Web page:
First appeared in the Telegraph on Saturday 25.08.01
"The Sunderland game is the one we all look forward to most as fans and players," said Ameobi, 19. "The feeling you get when you walk out at St James' is indescribable. I used to get it when I was sitting in the stands. Now that I am actually walking out on to the pitch and listening to the fans it's a dream come true.
"Every time I walk out it's an unbelievable feeling. I feel lucky to be in the position I'm in. I just want to thank the people who have helped me get this far and thank God as well."
Those people are many. From family to footballing folk, Ameobi is fortunate to have been guided by kind hearts and wise heads. His father, who moved from Nigeria to study in Newcastle when Shola was five, encouraged his sports-mad son to continue with his A-levels until football took over. Kevin Keegan enthused Shola when he first joined Newcastle at 13. Alan Shearer has constantly offered the rangy striker advice and backing during training.
However, the man who has most accelerated Ameobi's development is Bobby Robson, who has advised the teenager on such things as timing of runs to smiling at referees. "The manager has been at the highest level - England, Barcelona - and to work with him now is just brilliant," continued Ameobi.
"He's brought through Ronaldo, who is one of the greatest strikers in the world. It's fantastic to know I am learning every day from a great leader. Being from up north, he's fantastic for us. He is like a father figure. He likes a laugh, which gives a relaxed atmosphere around the club. It's like now, when we have a lot of injuries, he always manages to get everyone up."
Assailed by injuries, particularly to forwards like Shearer and Carl Cort, Robson turned to Ameobi, whom he believes is "going to be a very good player".
Ameobi takes up the story. "This time last year I was in the youth team but in September I made my first-team debut against Chelsea at St James'. It was a memorable day. I was put straight in at the deep end and it was fantastic. I was really encouraged by the manager. I can't thank him enough."
Most remarkable about Ameobi's debut was his refusal to be in awe of World Cup-winning centre-half Marcel Desailly. "I don't let anything faze me; if I play with the youth team or the first team, it's all the same to me. I am not afraid of trying things on the pitch. That's what my game's about. I've got quite a lot of confidence."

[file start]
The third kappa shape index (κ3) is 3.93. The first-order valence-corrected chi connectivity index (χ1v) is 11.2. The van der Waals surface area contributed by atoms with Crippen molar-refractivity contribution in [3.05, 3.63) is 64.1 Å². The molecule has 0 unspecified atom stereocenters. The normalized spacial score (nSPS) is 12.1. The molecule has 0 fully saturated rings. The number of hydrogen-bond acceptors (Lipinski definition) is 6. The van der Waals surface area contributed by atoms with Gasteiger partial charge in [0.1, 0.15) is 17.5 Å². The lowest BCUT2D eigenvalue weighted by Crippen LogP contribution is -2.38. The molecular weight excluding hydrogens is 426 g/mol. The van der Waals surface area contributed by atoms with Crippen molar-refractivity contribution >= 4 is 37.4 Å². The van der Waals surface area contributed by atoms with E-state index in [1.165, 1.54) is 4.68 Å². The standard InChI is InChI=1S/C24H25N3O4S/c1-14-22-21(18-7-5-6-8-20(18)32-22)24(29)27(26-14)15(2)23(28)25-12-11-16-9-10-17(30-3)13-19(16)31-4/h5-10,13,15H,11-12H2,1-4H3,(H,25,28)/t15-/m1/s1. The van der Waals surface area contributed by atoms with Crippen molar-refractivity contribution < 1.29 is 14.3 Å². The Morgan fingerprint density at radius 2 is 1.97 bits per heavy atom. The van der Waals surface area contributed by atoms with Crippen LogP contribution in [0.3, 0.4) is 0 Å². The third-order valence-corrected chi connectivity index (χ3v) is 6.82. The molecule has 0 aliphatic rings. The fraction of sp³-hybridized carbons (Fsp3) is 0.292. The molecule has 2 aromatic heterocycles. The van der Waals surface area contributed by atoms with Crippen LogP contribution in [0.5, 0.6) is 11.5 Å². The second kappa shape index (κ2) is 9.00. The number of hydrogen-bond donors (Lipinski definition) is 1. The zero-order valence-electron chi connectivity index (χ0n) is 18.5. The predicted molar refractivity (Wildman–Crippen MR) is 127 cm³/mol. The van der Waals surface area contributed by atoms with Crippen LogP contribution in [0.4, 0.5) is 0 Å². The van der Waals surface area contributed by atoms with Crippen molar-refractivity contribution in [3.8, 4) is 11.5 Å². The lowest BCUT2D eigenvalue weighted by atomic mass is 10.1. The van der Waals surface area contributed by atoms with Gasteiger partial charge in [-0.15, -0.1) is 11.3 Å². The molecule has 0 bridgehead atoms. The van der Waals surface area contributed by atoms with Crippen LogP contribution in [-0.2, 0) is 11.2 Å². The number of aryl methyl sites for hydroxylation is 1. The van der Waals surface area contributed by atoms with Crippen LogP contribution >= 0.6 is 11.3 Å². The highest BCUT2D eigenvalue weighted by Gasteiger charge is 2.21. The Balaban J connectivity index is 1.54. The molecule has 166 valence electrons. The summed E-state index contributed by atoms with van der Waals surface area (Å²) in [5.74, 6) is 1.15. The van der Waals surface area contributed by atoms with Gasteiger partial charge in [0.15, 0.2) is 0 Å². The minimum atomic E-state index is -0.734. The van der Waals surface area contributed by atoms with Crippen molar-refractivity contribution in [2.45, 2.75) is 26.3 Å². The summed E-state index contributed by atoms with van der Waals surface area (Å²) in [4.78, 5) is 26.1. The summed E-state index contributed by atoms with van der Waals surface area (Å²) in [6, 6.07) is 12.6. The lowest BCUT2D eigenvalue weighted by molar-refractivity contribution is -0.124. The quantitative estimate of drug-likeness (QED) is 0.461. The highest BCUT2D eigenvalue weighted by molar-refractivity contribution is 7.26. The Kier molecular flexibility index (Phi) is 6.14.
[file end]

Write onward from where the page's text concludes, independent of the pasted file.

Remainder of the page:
Ameobi's emergence is such that some influential figures within Newcastle question whether they need Andy Cole, who they have been linked with. Ameobi's potential is obvious the moment he receives possession; he attempts things others leave on the training ground.
"I've had those skills ever since I can remember; when I was at school I had them. I don't know where I got the skills from." In the genes? "My dad played football but not for any big team, just at school in Nigeria."
Though now an England Under-21 regular, Ameobi's roots are in West Africa. "We came over here from Zaria, in Nigeria, when I was five because my dad was doing his PhD in agriculture at Newcastle University. We've been here ever since. I go back to Nigeria as often as possible to see relatives."
His father has always been a strong force in his life. "He always encouraged me to stay on at school; my father told me I had to stick at my education in case anything happens in football. He's right. I did a year of A-levels in maths and biology and would have gone on and done physiotherapy."
However, sport dominated his thoughts. "I played basketball for my school, Heaton Manor. I also played cricket for them, but only batting; I wasn't the best bowler! You name a sport and I've played it."
Football, though, was taking increasing hold. "I was at Walker Central [Boys Club] with Brian Clark, who was a scout with Newcastle and works at Walker. He watched me at school, took me to Walker and after a year brought me to Newcastle's School of Excellence."
Walker Central provided a good launchpad. "Lee Clark helped set up Walker Central; he used to come to our training sessions and teach us a few things. I support Newcastle and for one of the [then] players to come down and talk to me was great. Then, when I trained with Newcastle, it was amazing when Keegan came down; he was fantastic. He was always joining in the banter, which was great."
Other strikers helped his development. "Alan Shearer and Kevin Gallacher - when he was here - were fantastic. Every day at training sessions they would come over and tell me things I had done wrong or done well; they were always encouraging me. Alan has to be the striker I admire most in the country; he's an all-rounder, a true professional. Outside the Premiership I just love watching Rivaldo and Raul - they are brilliant strikers."
Two other foreigners also feature in his thoughts. "The great service that Laurent Robert and Nobby Solano can give is a dream for any striker. We lacked that last season without a left-winger. Laurent has come in and done excellently; against Chelsea last Sunday, he was tremendous."
Working with the Under-21s has also assisted Ameobi's rise. "It's good playing with the top young players in the country, like Owen Hargreaves, Michael Carrick and Joe Cole, who have all gone up to the seniors. There is great talent coming through; it looks like a bright future for England. I have another three years in the Under-21s; I'm still young so hopefully I will develop.
"I'm working on everything, really. At first it was quite tough playing against Premiership defences, because physically I wasn't as strong as now. But the fitness coach here, Paul Winsper, has been excellent; he worked with me over the summer and it's starting to show. Hopefully everything will come into place over the next few years and I can be a top striker in the Premiership." St James' will roar its approval of that.